We Are an Indian Nation: A History of the Hualapai People

May 13th, 2011 | By | Category: 22-4: Honoring Student Success, Media Reviews

By Jeffrey P. Shepherd
University of Arizona Press (2010)

Review by Bradley Shreve

After more than 10 years of research and writing, Jeffrey Shepherd’s study of the Hualapai people of western Arizona has finally hit the shelves. Like his mentor Peter Iverson’s landmark book, Diné: A History of the Navajos, Shepherd’s work offers a concise analysis of the tribe’s history, focusing primarily on the 19th and 20th centuries.

Shepherd views Hualapai history through the lens of conquest and colonialism, and he does not mince his words: The United States, he writes, conducted “nothing less than campaigns of ethnic cleansing and cultural genocide” against the Hualapai. Still, We Are an Indian Nation is a story of survival and endurance.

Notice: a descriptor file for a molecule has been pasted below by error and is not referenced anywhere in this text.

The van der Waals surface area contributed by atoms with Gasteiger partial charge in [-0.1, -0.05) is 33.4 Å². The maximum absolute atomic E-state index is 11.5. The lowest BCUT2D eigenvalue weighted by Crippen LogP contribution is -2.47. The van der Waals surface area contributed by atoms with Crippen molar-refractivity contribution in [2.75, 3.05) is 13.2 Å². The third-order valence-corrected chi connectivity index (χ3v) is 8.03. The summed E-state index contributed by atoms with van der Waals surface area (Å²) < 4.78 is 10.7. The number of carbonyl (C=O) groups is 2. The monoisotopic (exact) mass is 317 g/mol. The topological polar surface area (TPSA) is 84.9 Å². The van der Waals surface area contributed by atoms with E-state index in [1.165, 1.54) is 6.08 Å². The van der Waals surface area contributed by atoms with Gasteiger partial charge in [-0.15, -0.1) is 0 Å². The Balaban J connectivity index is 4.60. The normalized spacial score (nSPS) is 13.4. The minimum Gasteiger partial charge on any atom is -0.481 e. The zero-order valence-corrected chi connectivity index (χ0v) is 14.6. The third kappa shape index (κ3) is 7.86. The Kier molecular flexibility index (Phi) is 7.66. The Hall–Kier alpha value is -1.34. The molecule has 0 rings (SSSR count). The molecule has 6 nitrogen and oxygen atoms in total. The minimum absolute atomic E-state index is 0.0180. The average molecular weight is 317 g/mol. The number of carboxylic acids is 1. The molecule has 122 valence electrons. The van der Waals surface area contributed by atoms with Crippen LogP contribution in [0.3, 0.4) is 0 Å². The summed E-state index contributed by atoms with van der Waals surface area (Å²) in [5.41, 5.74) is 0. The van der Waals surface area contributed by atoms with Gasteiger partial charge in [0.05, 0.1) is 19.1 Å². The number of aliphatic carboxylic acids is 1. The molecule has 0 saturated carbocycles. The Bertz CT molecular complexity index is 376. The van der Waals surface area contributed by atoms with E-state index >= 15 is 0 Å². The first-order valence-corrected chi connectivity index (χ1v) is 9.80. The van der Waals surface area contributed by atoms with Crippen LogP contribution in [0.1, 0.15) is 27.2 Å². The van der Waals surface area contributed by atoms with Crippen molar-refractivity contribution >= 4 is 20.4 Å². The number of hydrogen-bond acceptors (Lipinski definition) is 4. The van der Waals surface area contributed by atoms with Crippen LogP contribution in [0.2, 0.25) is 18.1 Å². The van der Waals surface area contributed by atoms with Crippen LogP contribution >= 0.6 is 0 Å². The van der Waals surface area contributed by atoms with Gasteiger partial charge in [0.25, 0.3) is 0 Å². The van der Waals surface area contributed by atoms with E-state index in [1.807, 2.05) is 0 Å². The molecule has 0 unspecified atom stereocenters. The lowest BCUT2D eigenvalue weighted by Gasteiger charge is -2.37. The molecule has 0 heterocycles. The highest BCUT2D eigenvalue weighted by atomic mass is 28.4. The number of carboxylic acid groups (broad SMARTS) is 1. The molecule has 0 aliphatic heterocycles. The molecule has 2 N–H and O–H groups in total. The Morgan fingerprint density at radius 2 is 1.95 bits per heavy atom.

In his research Shepherd draws upon a variety of sources, including Hualapai oral histories and traditional stories. It’s no surprise then that the book has been endorsed by Hualapai leaders, including Wilfred Whatanome, Sr., chairman of the tribe’s council. At times, Shepherd’s theorizing can be overly thick and difficult to wade through, but his overarching message remains clear. Although best suited for upper division or graduate level courses, We Are an Indian Nation is an important contribution to Native history—and is exactly the sort of book that should be on the shelves of all tribal college libraries.

Bradley Shreve is chair of the social and behavioral sciences division at Diné College. He is author of Red Power Rising: The National Indian Youth Council and the Origins of Native Activism (University of Oklahoma Press, 2011).

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